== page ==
Faith in Reason
Q&A Radio: 19 January 2014, Question 1
I answered a question on faith in reason on 19 January 2014. You can listen to or download the podcast of just this question below – or check out the whole episode of Philosophy in Action Radio.
Does being rational mean having faith in reason? I'm a high school student in a religious school. Many of my classmates claim that my belief in a knowable reality, science, and reason is merely a form of faith. So how can a person validate his own reason and senses? How can a person know that they are reliable means of knowing reality – unless he uses them and thereby engages in circular reasoning? My classmates claim that God is the only way out of this puzzle: God checks our reasoning by verifying and opposing our various conclusions. How can I respond to their arguments effectively?
My Answer, In Brief: The validity of perception and logic cannot be proven due to problems of circularity, but they can be validated by noticing that they are fundamental and inescapable in any thinking or claims of knowledge. Faith, in contrast, rejects the need for any justification – not just of itself, but of any claims of faith too.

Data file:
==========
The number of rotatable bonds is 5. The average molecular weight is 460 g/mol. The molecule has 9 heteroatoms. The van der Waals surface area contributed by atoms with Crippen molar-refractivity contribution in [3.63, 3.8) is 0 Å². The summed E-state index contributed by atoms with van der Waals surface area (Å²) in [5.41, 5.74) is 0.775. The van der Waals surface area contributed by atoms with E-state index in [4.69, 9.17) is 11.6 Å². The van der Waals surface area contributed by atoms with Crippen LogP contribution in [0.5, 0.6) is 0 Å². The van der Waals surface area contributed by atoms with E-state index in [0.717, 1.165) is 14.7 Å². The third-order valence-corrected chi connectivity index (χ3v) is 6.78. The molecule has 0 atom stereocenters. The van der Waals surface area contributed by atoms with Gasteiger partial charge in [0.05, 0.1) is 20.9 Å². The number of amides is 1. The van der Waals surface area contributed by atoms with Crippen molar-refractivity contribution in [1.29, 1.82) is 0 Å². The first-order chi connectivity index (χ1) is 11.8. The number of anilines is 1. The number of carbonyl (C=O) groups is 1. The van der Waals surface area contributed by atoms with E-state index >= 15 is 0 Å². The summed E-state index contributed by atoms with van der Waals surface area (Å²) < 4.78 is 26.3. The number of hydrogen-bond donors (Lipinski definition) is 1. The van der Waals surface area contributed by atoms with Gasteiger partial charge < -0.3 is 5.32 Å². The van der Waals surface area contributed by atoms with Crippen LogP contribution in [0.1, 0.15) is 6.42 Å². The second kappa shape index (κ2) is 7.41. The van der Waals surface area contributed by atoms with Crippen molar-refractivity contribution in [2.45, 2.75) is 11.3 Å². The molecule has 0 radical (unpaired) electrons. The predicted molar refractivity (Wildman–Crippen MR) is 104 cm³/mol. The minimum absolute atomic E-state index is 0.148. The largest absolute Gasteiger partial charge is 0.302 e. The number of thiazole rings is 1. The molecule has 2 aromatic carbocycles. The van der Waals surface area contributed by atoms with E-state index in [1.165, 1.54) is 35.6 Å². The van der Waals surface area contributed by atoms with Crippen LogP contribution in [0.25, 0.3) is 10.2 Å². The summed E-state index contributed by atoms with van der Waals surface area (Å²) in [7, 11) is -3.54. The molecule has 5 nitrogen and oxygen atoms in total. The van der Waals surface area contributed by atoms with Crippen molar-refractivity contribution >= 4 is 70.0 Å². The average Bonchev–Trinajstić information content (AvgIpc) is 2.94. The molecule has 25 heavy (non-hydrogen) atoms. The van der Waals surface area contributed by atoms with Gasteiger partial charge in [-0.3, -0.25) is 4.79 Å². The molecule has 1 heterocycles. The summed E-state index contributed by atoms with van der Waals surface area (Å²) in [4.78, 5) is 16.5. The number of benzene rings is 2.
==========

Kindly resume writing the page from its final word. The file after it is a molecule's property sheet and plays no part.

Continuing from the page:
- Duration: 26:14
- Download: MP3 Segment (9.0 MB)
To save the file to your computer, right-click and save the link above. You can automatically download that and other podcasts by subscribing to Philosophy in Action's Podcast RSS Feed:
- Stanford Encyclopedia of Philosophy: Foundationalist Theories of Epistemic Justification
- Introduction to Objectivist Epistemology by Ayn Rand
- Ayn Rand Lexicon: Faith and Axioms
- Atheism: The Case Against God by George H. Smith
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About Philosophy in Action
I'm Dr. Diana Brickell (formerly Diana Hsieh). I'm a philosopher, and I've long specialized in the application of rational principles to the challenges of real life. I completed my Ph.D in philosophy from the University of Colorado at Boulder in 2009. I retired from work as a public intellectual in 2015.
From September 2009 to September 2015, I produced a radio show and podcast, Philosophy in Action Radio. In the primary show, my co-host Greg Perkins and I answered questions applying rational principles to the challenges of real life. We broadcast live over the internet on Sunday mornings.
My first book, Responsibility & Luck: A Defense of Praise and Blame, can be purchased in paperback and Kindle. The book defends the justice of moral praise and blame of persons using an Aristotelian theory of moral responsibility, thereby refuting Thomas Nagel's "problem of moral luck." My second book (and online course), Explore Atlas Shrugged, is a fantastic resource for anyone wishing to study Ayn Rand's epic novel in depth.
I can be reached via e-mail to [email protected].